Sensing his discomfort, the man walked over to the other side and threw a thin leather sheet over that side of the dome. While he was doing so, Roob was able to examine the many tables, blank pages, chisels, the few eating utensils present, the bed and the fire-pit, currently lit. Roob walked carefully over to one of the tables with a cup on it, assuming it was safe to sit there and waited while the Rain-Keeper walked back.
“As I was saying: You are then certainly far from home. I have a little water that I can spare, if you’d like, and many questions.”
Roob waited for the questions then realized that the Rain-Keeper had already asked one. “I will not deny the pure waters of a Rain-Keeper.” He looked humbly at the table as he said this.
The man sighed, taking the cup from in front of Roob he walked over and poured the water from a container and set the cup unceremoniously in front of Roob before sitting down. “Do not believe this is some holy shrine or sanctuary. While I am… was… a Rain-Keeper, I am not here from some penitential duty.”
Questions blossomed in Roob’s mind, but still he did not look up from the water. It was not his place to ask questions in this man’s home, Rain-Keeper or not. Under his breath he whispered the thanks he had known from childhood for the sacred liquid, before drinking it. The Rain-Keeper waited for Roob to finish before continuing, “What are you doing here, so far from your Barrow?”
Roob looked at the man, “I am a Surveyor. We have no choice in my Barrow but to search this land for suitable mounds.”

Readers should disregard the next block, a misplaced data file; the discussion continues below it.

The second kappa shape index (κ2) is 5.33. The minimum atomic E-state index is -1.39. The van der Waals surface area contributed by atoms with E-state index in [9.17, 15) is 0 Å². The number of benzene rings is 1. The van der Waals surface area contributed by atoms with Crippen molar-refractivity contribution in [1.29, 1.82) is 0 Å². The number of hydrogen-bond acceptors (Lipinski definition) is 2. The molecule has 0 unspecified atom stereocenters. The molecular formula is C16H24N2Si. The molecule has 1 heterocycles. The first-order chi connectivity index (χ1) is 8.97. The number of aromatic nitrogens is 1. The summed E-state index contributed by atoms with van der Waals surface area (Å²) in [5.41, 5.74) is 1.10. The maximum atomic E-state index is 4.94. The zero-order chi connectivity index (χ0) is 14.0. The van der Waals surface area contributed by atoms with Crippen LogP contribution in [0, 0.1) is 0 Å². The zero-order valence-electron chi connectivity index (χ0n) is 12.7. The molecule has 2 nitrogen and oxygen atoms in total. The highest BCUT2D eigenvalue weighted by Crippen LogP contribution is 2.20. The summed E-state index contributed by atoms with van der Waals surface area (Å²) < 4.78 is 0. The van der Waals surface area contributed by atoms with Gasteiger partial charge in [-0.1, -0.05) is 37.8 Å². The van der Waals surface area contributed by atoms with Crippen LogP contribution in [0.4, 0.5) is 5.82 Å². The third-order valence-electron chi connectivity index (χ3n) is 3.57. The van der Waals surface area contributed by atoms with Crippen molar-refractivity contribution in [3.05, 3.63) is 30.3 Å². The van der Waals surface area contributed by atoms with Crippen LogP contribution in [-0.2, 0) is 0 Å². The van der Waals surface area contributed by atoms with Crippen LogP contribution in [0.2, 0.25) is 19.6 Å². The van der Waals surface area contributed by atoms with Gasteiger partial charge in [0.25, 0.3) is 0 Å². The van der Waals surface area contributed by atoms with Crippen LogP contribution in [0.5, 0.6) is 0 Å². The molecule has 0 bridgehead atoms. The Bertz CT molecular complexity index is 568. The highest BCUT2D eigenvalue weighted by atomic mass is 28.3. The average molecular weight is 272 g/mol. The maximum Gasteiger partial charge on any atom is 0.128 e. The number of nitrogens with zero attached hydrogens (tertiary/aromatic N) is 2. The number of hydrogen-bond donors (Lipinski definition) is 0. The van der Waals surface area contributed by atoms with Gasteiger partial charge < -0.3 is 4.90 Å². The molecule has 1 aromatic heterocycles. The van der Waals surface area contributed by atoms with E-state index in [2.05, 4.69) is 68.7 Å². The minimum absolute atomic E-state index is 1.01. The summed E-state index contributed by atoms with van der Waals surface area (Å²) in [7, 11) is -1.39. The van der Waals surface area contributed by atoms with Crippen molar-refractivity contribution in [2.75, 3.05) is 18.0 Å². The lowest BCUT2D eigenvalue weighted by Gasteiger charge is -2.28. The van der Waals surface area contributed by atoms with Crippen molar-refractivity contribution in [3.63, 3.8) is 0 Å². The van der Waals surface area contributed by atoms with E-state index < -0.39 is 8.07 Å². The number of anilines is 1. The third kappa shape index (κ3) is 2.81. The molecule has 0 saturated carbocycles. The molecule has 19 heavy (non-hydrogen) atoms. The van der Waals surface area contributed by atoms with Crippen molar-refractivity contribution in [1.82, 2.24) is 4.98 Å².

“We are not far from the forest though, I’m certain your Rain-Keepers are not happy about this. What prevents your Tribe from taking someone else’s mound, or pleading refuge through the Rain-Keepers?”
“Our allies will need to expand soon as well, so we cannot plead refuge through the Rain-Keepers. We have not the force after one of our Barrows collapsed.”
“Barrows do not collapse. How did this happen?”
“We do not know, Exalted…” Roob stopped himself, but the conversation had fallen into such a familiar place that he was hardly paying attention. It fell upon Roob and his family to make sure the Barrows were secure, that nothing done to them affected their protections. His family, he himself knew the Barrow had been secure, it should not have collapsed. They had all answered this question many times, and Roob had taken this task upon himself to restore some status to his family.
The man waited, sounding out the silence with his gaze. “The Barrow should not have collapsed, save it be the Rain’s will that all within perish.” Roob’s reply was quiet, non-accusatory, but heavy with shades of meaning. The man leaned back into his chair.
“Do you wish to be alleviated of your sorrow? Of your ‘responsibility’ for such matters?” the man asked. What little vision left was rooted onto Roob’s face.